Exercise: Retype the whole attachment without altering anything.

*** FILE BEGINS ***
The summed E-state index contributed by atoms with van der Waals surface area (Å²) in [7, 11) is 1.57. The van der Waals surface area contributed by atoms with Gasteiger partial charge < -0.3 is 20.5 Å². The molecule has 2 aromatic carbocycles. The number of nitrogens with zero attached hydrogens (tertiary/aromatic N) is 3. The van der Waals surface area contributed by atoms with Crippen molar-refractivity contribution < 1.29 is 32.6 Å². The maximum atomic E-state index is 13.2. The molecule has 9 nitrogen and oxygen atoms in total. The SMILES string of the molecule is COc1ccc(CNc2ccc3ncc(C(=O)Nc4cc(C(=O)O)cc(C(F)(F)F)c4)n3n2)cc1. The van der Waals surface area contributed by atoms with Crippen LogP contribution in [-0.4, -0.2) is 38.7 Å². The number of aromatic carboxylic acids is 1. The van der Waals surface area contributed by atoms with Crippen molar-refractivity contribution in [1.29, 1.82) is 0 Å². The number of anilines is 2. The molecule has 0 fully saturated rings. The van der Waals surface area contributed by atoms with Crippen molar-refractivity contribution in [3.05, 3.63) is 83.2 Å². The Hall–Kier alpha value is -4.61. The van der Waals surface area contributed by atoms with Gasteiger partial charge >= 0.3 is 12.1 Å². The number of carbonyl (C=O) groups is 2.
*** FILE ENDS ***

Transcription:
The summed E-state index contributed by atoms with van der Waals surface area (Å²) in [7, 11) is 1.57. The van der Waals surface area contributed by atoms with Gasteiger partial charge < -0.3 is 20.5 Å². The molecule has 2 aromatic carbocycles. The number of nitrogens with zero attached hydrogens (tertiary/aromatic N) is 3. The van der Waals surface area contributed by atoms with Crippen molar-refractivity contribution < 1.29 is 32.6 Å². The maximum atomic E-state index is 13.2. The molecule has 9 nitrogen and oxygen atoms in total. The SMILES string of the molecule is COc1ccc(CNc2ccc3ncc(C(=O)Nc4cc(C(=O)O)cc(C(F)(F)F)c4)n3n2)cc1. The van der Waals surface area contributed by atoms with Crippen LogP contribution in [-0.4, -0.2) is 38.7 Å². The number of aromatic carboxylic acids is 1. The van der Waals surface area contributed by atoms with Crippen molar-refractivity contribution in [1.29, 1.82) is 0 Å². The number of anilines is 2. The molecule has 0 fully saturated rings. The van der Waals surface area contributed by atoms with Crippen molar-refractivity contribution in [3.05, 3.63) is 83.2 Å². The Hall–Kier alpha value is -4.61. The van der Waals surface area contributed by atoms with Gasteiger partial charge >= 0.3 is 12.1 Å². The number of carbonyl (C=O) groups is 2.